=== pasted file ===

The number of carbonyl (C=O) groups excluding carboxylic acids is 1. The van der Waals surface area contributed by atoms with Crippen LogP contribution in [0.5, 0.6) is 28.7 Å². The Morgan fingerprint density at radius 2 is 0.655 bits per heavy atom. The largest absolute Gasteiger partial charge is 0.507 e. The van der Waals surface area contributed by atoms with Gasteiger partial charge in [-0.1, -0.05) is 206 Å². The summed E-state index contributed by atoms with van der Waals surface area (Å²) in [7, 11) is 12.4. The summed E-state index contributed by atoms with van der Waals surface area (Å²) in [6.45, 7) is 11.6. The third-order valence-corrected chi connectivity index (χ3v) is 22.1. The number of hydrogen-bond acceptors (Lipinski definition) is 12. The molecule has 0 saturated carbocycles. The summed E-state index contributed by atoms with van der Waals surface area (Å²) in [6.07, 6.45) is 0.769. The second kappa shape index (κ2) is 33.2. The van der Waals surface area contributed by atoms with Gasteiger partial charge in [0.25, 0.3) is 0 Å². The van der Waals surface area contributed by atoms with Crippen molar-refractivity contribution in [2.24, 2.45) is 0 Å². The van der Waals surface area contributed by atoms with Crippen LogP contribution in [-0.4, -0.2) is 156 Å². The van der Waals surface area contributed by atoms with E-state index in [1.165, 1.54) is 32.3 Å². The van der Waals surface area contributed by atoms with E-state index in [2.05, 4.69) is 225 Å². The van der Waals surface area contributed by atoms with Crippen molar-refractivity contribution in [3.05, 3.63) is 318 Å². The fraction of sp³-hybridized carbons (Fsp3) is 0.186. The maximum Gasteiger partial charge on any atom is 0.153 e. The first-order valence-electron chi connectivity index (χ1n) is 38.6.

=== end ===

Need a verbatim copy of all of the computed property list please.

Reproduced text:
The number of carbonyl (C=O) groups excluding carboxylic acids is 1. The van der Waals surface area contributed by atoms with Crippen LogP contribution in [0.5, 0.6) is 28.7 Å². The Morgan fingerprint density at radius 2 is 0.655 bits per heavy atom. The largest absolute Gasteiger partial charge is 0.507 e. The van der Waals surface area contributed by atoms with Gasteiger partial charge in [-0.1, -0.05) is 206 Å². The summed E-state index contributed by atoms with van der Waals surface area (Å²) in [7, 11) is 12.4. The summed E-state index contributed by atoms with van der Waals surface area (Å²) in [6.45, 7) is 11.6. The third-order valence-corrected chi connectivity index (χ3v) is 22.1. The number of hydrogen-bond acceptors (Lipinski definition) is 12. The molecule has 0 saturated carbocycles. The summed E-state index contributed by atoms with van der Waals surface area (Å²) in [6.07, 6.45) is 0.769. The second kappa shape index (κ2) is 33.2. The van der Waals surface area contributed by atoms with Gasteiger partial charge in [0.25, 0.3) is 0 Å². The van der Waals surface area contributed by atoms with Crippen molar-refractivity contribution in [2.24, 2.45) is 0 Å². The van der Waals surface area contributed by atoms with Crippen LogP contribution in [-0.4, -0.2) is 156 Å². The van der Waals surface area contributed by atoms with E-state index in [1.165, 1.54) is 32.3 Å². The van der Waals surface area contributed by atoms with E-state index in [2.05, 4.69) is 225 Å². The van der Waals surface area contributed by atoms with Crippen molar-refractivity contribution in [3.05, 3.63) is 318 Å². The fraction of sp³-hybridized carbons (Fsp3) is 0.186. The maximum Gasteiger partial charge on any atom is 0.153 e. The first-order valence-electron chi connectivity index (χ1n) is 38.6.